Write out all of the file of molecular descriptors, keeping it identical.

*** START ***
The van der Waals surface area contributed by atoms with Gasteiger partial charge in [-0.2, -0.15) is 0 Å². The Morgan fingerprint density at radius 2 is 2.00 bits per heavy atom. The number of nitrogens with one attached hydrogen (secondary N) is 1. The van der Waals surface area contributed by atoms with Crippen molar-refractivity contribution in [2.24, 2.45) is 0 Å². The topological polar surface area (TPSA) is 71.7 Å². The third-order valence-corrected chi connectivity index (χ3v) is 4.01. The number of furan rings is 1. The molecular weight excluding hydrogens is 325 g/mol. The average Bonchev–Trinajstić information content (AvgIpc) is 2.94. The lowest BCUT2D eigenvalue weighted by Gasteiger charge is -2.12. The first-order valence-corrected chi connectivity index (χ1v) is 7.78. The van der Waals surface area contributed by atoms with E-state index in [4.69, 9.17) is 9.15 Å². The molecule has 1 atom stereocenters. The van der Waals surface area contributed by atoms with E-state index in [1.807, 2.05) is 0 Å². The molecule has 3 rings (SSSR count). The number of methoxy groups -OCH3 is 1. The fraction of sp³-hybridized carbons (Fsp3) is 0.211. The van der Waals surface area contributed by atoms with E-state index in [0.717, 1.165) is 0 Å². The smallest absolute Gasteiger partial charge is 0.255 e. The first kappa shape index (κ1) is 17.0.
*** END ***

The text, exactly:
The van der Waals surface area contributed by atoms with Gasteiger partial charge in [-0.2, -0.15) is 0 Å². The Morgan fingerprint density at radius 2 is 2.00 bits per heavy atom. The number of nitrogens with one attached hydrogen (secondary N) is 1. The van der Waals surface area contributed by atoms with Crippen molar-refractivity contribution in [2.24, 2.45) is 0 Å². The topological polar surface area (TPSA) is 71.7 Å². The third-order valence-corrected chi connectivity index (χ3v) is 4.01. The number of furan rings is 1. The molecular weight excluding hydrogens is 325 g/mol. The average Bonchev–Trinajstić information content (AvgIpc) is 2.94. The lowest BCUT2D eigenvalue weighted by Gasteiger charge is -2.12. The first-order valence-corrected chi connectivity index (χ1v) is 7.78. The van der Waals surface area contributed by atoms with E-state index in [4.69, 9.17) is 9.15 Å². The molecule has 1 atom stereocenters. The van der Waals surface area contributed by atoms with E-state index in [1.807, 2.05) is 0 Å². The molecule has 3 rings (SSSR count). The number of methoxy groups -OCH3 is 1. The fraction of sp³-hybridized carbons (Fsp3) is 0.211. The van der Waals surface area contributed by atoms with E-state index in [0.717, 1.165) is 0 Å². The smallest absolute Gasteiger partial charge is 0.255 e. The first kappa shape index (κ1) is 17.0.